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The past, present and future tenses quite well represent what they are supposed to mean or be. But what's "perfect" about the perfect tense?

I am not asking for the usage of the perfect tense. I just need to know why they are called so. Thank you.

marked as duplicate by sumelic, user140086, Mari-Lou A, Drew, tchrist May 22 '16 at 16:52

This question has been asked before and already has an answer. If those answers do not fully address your question, please ask a new question.

  • My question is not a duplicate of that past question you mentioned. Shashi Kumar Raja has aptly provided the answer I am seeking. Thank you, though, for seeing the possibility of duplication. – Portcall May 22 '16 at 7:47
  • The accepted answer in the older question mentions perfectus, and it explains how the perfect tense is formed. Moreover, it is an original answer. Please explain why the answer in the older question does not answer this question. – Mari-Lou A May 22 '16 at 10:33
  • @Mari-LouA - Yes, you're right, but I exercised discretion in choosing the answer that, for me, best satisfied my question. Please note that RegDwigнt♦ simply provided the definition (As to why it's perfect, the term comes from Latin perfectus, "achieved, finished, completed".) whereas Shashi Kumar Raja, aside from giving the same meaning, exerted extra effort to elucidate his/her answer. This I highly appreciated. Because of the elucidation, I didn't have to go to Wikipedia to find the explanation or details. Hence, I preferred Shashi's answer. – Portcall May 22 '16 at 15:20
  • It's worth pointing out that SKR's answer is copied verbatim from Wikipedia... whereas RegDwight's answer is original. – Mari-Lou A May 22 '16 at 15:22
  • @Mari-LouA- If some one seeks some answer and I am able to find that answer somewhere in the best possible explanation then why not simply write that answer and provide the link as well if the seeker wants more detail.(which I did in the above case.)Also, for your kind info. I first went through the entire wiki page and then extracted only those info which will be meaningful in this context.I don't see any false note in that.If someone asks you about Newton's law and you give the answer then you don't say that you copied Newton's answer. – Shashi Kumar Raja May 22 '16 at 16:07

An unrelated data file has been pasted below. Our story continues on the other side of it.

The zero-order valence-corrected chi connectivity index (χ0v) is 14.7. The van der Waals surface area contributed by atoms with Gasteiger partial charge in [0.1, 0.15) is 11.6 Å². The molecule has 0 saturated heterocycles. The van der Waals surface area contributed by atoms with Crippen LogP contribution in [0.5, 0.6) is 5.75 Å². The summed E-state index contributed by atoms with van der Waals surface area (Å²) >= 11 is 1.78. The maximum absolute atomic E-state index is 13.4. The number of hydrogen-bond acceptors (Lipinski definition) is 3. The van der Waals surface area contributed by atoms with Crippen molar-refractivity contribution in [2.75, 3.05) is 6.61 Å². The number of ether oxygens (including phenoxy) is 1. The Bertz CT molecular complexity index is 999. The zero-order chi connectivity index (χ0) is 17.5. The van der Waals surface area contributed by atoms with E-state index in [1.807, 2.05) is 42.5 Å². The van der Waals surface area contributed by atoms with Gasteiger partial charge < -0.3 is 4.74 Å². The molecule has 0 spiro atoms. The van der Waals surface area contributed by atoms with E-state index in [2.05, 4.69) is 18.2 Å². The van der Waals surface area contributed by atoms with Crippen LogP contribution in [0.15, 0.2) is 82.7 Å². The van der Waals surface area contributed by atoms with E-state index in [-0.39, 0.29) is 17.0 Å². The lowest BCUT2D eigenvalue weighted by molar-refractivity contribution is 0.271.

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The term Perfect is derived from Latin perfectus meaning "achieved, finished, completed".

The perfect tense or aspect is a verb form that indicates that an action or circumstance occurred earlier than the time under consideration, often focusing attention on the resulting state rather than on the occurrence itself.

In some analyses, perfect is identified as one of the grammatical aspects. In the perfect aspect, the event being referred to is viewed as already completed at the time of reference.

In modern grammars, particularly of English, perfect denotes an aspect independent of tense – the form corresponding to the traditional perfect ("I have done") is then called the present perfect, while that corresponding to the pluperfect ("I had done") is called the past perfect. (There are also additional forms such as future perfect, conditional perfect, and so on). The formation of the perfect in English, using forms of an auxiliary verb (have) together with the past participle of the main verb, is paralleled in a number of other modern European languages.

Refer to this Wikipedia page for more information on the perfect tense.

  • This appears to be written in your own words, and then you add a Wikipedia link inviting the OP to read up on Perfect. Instead the entire answer is lifted from Wikipedia, some might interpret this as plagiarism. Please reformat your answer using > showing that it is an excerpt. See Steve Cooper's answer below. – Mari-Lou A May 22 '16 at 10:31
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From wikipedia:

The word perfect in this sense means "completed" (from Latin perfectum, which is the perfect passive participle of the verb perficere "to complete").

So it is the tense when something has finished happening, not halfway through.

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